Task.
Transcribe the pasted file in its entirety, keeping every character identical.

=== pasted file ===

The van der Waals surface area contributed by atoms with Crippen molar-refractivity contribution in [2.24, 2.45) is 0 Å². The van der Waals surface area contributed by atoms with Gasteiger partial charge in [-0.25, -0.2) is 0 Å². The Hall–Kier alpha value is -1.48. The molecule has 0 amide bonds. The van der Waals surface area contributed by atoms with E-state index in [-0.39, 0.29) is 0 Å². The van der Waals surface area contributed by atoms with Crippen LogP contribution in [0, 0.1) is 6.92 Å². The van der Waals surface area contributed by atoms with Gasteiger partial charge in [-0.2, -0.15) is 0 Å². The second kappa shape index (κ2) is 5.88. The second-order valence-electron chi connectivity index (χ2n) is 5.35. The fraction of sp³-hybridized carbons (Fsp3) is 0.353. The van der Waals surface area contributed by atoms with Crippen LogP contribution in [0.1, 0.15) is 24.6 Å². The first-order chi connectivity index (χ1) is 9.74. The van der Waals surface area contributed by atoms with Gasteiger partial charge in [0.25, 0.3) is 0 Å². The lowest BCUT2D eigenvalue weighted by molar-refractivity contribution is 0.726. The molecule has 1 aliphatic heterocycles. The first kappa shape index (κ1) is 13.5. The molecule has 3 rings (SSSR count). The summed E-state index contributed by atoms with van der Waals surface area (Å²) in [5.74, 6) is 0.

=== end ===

The van der Waals surface area contributed by atoms with Crippen molar-refractivity contribution in [2.24, 2.45) is 0 Å². The van der Waals surface area contributed by atoms with Gasteiger partial charge in [-0.25, -0.2) is 0 Å². The Hall–Kier alpha value is -1.48. The molecule has 0 amide bonds. The van der Waals surface area contributed by atoms with E-state index in [-0.39, 0.29) is 0 Å². The van der Waals surface area contributed by atoms with Crippen LogP contribution in [0, 0.1) is 6.92 Å². The van der Waals surface area contributed by atoms with Gasteiger partial charge in [-0.2, -0.15) is 0 Å². The second kappa shape index (κ2) is 5.88. The second-order valence-electron chi connectivity index (χ2n) is 5.35. The fraction of sp³-hybridized carbons (Fsp3) is 0.353. The van der Waals surface area contributed by atoms with Crippen LogP contribution in [0.1, 0.15) is 24.6 Å². The first-order chi connectivity index (χ1) is 9.74. The van der Waals surface area contributed by atoms with Gasteiger partial charge in [0.25, 0.3) is 0 Å². The lowest BCUT2D eigenvalue weighted by molar-refractivity contribution is 0.726. The molecule has 1 aliphatic heterocycles. The first kappa shape index (κ1) is 13.5. The molecule has 3 rings (SSSR count). The summed E-state index contributed by atoms with van der Waals surface area (Å²) in [5.74, 6) is 0.